Two more cases involving religious exercise claims
on Mar 16, 2022 at 5:35 pm
The Relist Watch column examines cert petitions that the Supreme Court has “relisted” for its upcoming conference. A short explanation of relists is available here.
Justice Samuel Alito has spoken of the importance of safeguarding the free exercise of religion, and recently, free exercise questions have been a particular focus of the Supreme Court. Both of this week’s new relists arise from religious exercise claims.
Seattle’s Union Gospel Mission v. Woods, 21-144, involves a nonprofit ministry that operates a free legal-aid clinic. The clinic is overtly religious; in addition to legal issues, clinic staff discuss Jesus with clients and sometimes pray with them. As a requirement of employment, the mission requires regular church attendance, a reference from the applicant’s pastor, and an explanation of the applicant’s relationship with Jesus; the mission also prohibits “homosexual behavior” as non-biblical.
Matthew Woods (a former intern) expressed interest in an open position for a staff attorney with the clinic and disclosed to the director of the clinic that he was currently in a same-sex relationship; he also indicated he was not attending church and provided no reference from a pastor. The director informed him that because his relationship violated the mission’s “religious-lifestyle” requirements he would not be able to apply. Woods applied anyway. The mission denied his application and he sued for employment discrimination, alleging a violation of Washington’s Law Against Discrimination, which forbids discrimination based on sexual orientation.
A Washington state trial court dismissed the lawsuit, concluding that the mission is statutorily exempt from state non-discrimination law because it is a religious nonprofit and thus falls under a statutory exception to what constitutes a covered “employer,” which excludes “any religious or sectarian organization not organized for private profit.” The Washington Supreme Court reversed, holding that the exemption may violate the Washington state constitution as applied to Woods, and suggested that the statute could constitutionally exempt employers only if the employee in question qualified as a “minister,” which the court considered a precondition for exemption from antidiscrimination law under the free exercise clause. Although the mission’s legal clinic is a faith-based organization that expects staff attorneys to “share their faith with clients,” the clinic also engages in providing legal services, and the court found “no indication that religious training is necessary” for such a position.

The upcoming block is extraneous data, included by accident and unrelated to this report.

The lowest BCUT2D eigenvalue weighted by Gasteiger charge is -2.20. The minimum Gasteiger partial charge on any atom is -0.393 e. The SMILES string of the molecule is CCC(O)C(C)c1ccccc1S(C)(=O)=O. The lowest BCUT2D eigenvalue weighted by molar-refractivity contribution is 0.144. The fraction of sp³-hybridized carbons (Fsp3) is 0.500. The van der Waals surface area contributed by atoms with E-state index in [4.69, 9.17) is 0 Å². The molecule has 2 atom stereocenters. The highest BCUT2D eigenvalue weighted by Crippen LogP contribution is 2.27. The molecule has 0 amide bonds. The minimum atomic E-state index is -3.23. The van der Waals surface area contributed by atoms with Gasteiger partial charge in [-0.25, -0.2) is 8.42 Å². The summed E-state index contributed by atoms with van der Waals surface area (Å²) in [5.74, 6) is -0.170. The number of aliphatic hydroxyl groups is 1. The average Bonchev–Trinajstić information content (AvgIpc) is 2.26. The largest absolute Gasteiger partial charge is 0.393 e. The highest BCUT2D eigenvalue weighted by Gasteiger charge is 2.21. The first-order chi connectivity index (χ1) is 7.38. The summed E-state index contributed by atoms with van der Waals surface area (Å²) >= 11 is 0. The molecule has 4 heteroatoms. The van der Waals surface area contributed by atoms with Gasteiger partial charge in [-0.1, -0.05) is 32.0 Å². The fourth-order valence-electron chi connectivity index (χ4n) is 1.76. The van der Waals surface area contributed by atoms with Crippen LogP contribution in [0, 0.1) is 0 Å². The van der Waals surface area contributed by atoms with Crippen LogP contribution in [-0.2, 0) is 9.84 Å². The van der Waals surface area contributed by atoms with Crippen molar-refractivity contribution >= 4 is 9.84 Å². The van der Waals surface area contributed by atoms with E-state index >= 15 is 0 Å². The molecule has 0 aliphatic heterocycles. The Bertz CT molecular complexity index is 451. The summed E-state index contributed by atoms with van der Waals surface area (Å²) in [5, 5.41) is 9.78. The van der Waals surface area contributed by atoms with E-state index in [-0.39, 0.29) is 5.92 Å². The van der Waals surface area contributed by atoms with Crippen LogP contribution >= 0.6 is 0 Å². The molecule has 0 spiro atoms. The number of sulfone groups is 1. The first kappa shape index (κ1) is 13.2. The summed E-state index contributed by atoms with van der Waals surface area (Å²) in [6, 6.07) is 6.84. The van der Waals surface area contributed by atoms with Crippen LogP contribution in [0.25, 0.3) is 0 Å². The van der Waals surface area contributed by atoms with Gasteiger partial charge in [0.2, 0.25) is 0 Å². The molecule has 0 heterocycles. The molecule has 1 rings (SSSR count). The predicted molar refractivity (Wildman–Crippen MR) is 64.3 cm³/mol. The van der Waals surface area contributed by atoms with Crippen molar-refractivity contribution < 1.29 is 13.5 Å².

The mission’s cert petition — which was supported by a whopping 17 amicus briefs — contends it is entitled to hire only individuals who share its religious views; it also argues that the Washington anti-discrimination law should be subject to strict scrutiny because it completely exempts small businesses with seven or fewer employees. The Supreme Court rescheduled the case seven times before the justices finally discussed the case at their private conference, suggesting at least one of the justices is taking a very close look at the case.
Hedican v. Walmart Stores East, L.P., 21-648, most immediately presents a civil procedure question, but in the context of a religious exercise case. Walmart offered petitioner Edward Hedican a job as a salaried assistant manager at a store that is open 24 hours a day, seven days a week. Every other assistant manager works on a rotating schedule cycling through every shift. But Hedican is a devout Seventh-day Adventist and thus cannot work on his Sabbath from sundown Friday to sundown Saturday. Upon learning of that constraint, Walmart rescinded the offer saying accommodating it would impose an “undue hardship” on the company under Title VII of the Civil Rights Act because it would require the other assistant managers to work a disproportionate share of weekends and prevent Walmart from ensuring managers had experience working each shift. Walmart suggested that Hedican apply for a lower-paying hourly management position, but he did not do so. Instead he filed a charge with the Equal Employment Opportunity Commission, which filed an enforcement action against Walmart.